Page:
World’s first off-grid transportation hub29. January 2021
World’s first off-grid transportation hub
London, Jan. 29, 2021
Coventry is an English industrial city in the Metropolitan County of the West Midlands. With his logistically trained eye, Ricky Sandhu immediately recognized that this little town is located exactly in the middle of England. He told BBC Science Focus magazine that the distance to all major cities is about four hours. Because of this location, Amazon built one of its largest fulfillment centers here.
Because Coventry has no subway, it is a car-centric city. The result: congested streets, catastrophic air quality. Anyone who asks what needs to change in light of these facts comes to the conclusion quite early on that mobility systems need to be improved and developed further.
Sandhu already has a solution for this: “If we can organize another system where there are coordinated locations – like Amazon Lockers – that an Urban Air Port serves with a network of drones, that could lead to reducing the influx of trucks and vans into our cities.” The next step is obvious:” I think we could eventually take the idea for flying cargo completely to flying people. If we can get from A to B faster and with zero emissions in the process, then that’s certainly beneficial.”
Ricky Sandhu is CEO of Urban Air Port. His plan: build the world’s first off-grid transportation hub for drones and air cabs. He calls it “a green, clean solution” because this facility is powered by a ” hydrogen generator, which is absolutely clean. There are no emissions. Of course, there is some carbon intensity, depending on the type of hydrogen used and how it’s produced. But our goal is to eventually produce hydrogen from emission-free sources.”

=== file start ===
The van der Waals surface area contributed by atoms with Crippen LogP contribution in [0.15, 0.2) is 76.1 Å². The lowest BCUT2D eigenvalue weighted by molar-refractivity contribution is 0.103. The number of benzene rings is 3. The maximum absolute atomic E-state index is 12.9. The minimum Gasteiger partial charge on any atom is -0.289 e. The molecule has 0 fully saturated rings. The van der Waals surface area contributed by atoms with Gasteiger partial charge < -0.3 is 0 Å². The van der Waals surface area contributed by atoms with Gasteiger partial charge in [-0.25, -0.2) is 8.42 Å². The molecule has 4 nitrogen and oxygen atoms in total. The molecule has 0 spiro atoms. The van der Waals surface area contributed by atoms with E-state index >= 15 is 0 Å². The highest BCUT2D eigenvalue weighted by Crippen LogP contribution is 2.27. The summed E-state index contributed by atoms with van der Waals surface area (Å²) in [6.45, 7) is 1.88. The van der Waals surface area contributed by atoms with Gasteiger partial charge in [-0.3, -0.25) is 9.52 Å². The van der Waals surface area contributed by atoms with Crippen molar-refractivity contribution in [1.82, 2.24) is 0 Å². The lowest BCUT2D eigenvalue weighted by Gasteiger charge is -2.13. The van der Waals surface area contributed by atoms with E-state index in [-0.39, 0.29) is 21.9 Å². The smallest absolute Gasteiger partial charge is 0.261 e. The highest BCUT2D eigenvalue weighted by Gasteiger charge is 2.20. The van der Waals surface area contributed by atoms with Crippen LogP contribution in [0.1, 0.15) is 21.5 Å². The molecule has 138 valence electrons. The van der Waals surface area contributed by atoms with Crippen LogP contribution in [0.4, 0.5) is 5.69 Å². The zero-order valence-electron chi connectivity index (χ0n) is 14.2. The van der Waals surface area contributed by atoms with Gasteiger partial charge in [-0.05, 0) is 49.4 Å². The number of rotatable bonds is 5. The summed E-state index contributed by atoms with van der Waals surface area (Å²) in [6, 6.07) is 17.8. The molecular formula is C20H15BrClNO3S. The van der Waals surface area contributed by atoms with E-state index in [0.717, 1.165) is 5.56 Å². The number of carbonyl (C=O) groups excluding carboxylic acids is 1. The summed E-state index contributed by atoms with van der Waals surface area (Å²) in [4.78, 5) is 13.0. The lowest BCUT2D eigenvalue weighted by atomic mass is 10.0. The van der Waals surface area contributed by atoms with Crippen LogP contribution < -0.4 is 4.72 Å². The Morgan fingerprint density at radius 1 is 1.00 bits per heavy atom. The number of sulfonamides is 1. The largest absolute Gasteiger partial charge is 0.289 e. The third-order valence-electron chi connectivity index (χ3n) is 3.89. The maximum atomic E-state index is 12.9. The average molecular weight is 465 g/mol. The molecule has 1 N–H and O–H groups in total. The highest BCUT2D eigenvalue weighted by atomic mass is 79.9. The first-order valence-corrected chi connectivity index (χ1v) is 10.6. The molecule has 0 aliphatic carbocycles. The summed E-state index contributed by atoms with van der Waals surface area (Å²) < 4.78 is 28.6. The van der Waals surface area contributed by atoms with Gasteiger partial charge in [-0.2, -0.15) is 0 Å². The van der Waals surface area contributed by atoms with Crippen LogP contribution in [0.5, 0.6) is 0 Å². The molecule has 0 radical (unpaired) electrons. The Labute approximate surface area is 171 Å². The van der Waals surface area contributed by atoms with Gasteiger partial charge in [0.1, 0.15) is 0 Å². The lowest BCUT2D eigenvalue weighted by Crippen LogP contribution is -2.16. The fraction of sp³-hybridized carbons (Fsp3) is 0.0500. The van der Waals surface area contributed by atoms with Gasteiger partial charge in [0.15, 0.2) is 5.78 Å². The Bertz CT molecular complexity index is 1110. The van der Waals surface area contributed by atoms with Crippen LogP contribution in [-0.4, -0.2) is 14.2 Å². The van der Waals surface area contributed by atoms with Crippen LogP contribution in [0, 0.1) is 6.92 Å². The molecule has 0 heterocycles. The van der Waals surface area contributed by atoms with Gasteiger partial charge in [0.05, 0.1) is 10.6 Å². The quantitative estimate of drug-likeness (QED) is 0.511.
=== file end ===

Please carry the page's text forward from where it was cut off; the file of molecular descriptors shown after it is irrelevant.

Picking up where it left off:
Solar cells would also be used. The background: the national power grid must not be overloaded, he says, because the introduction of electric cars will be a tumultuous process.
In the meantime, his company has attracted worldwide attention: “We have a growing pipeline of orders,” the Briton proudly announces. And then he lists: municipalities in California; real estate developers in Europe. Hospitals and even the military have also contacted him.
He doesn’t have to worry about certification either, because “we are working with partners who are building unmanned transport corridors (UTM), i.e. highways in the sky. One is currently being designed from Coventry to Kenilworth, a distance of 15 km.”
These corridors, he said, are already being designed with the involvement of the Civil Aviation Authority, which plans to conduct further trials to understand where these corridors should be located and what type of vehicles should be allowed to travel on them.
Of course, Sandhu concluded, there are already “a large number of takeoff and landing zones spread throughout the U.K. “It’s not a huge effort to connect them in the areas where they are needed. But before we see more air cabs or drones, we need the infrastructure. You can’t have trains or planes without stations and airports.”